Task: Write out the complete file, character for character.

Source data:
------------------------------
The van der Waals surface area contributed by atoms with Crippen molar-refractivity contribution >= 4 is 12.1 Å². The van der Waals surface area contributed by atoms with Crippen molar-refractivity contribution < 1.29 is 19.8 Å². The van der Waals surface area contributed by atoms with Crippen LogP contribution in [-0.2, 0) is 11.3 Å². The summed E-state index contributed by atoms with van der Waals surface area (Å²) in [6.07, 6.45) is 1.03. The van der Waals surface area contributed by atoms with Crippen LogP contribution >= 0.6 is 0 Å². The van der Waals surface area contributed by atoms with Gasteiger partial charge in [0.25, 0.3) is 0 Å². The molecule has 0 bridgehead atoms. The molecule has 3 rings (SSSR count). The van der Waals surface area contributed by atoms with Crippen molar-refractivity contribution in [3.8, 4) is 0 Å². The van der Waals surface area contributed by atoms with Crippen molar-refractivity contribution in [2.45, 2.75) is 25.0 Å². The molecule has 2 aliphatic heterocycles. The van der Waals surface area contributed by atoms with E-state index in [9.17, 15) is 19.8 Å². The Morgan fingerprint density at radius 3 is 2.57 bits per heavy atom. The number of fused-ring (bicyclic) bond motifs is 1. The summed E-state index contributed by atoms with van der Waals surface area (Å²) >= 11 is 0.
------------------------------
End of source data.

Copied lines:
The van der Waals surface area contributed by atoms with Crippen molar-refractivity contribution >= 4 is 12.1 Å². The van der Waals surface area contributed by atoms with Crippen molar-refractivity contribution < 1.29 is 19.8 Å². The van der Waals surface area contributed by atoms with Crippen LogP contribution in [-0.2, 0) is 11.3 Å². The summed E-state index contributed by atoms with van der Waals surface area (Å²) in [6.07, 6.45) is 1.03. The van der Waals surface area contributed by atoms with Crippen LogP contribution >= 0.6 is 0 Å². The van der Waals surface area contributed by atoms with Gasteiger partial charge in [0.25, 0.3) is 0 Å². The molecule has 0 bridgehead atoms. The molecule has 3 rings (SSSR count). The van der Waals surface area contributed by atoms with Crippen molar-refractivity contribution in [3.8, 4) is 0 Å². The van der Waals surface area contributed by atoms with Crippen molar-refractivity contribution in [2.45, 2.75) is 25.0 Å². The molecule has 2 aliphatic heterocycles. The van der Waals surface area contributed by atoms with E-state index in [9.17, 15) is 19.8 Å². The Morgan fingerprint density at radius 3 is 2.57 bits per heavy atom. The number of fused-ring (bicyclic) bond motifs is 1. The summed E-state index contributed by atoms with van der Waals surface area (Å²) >= 11 is 0.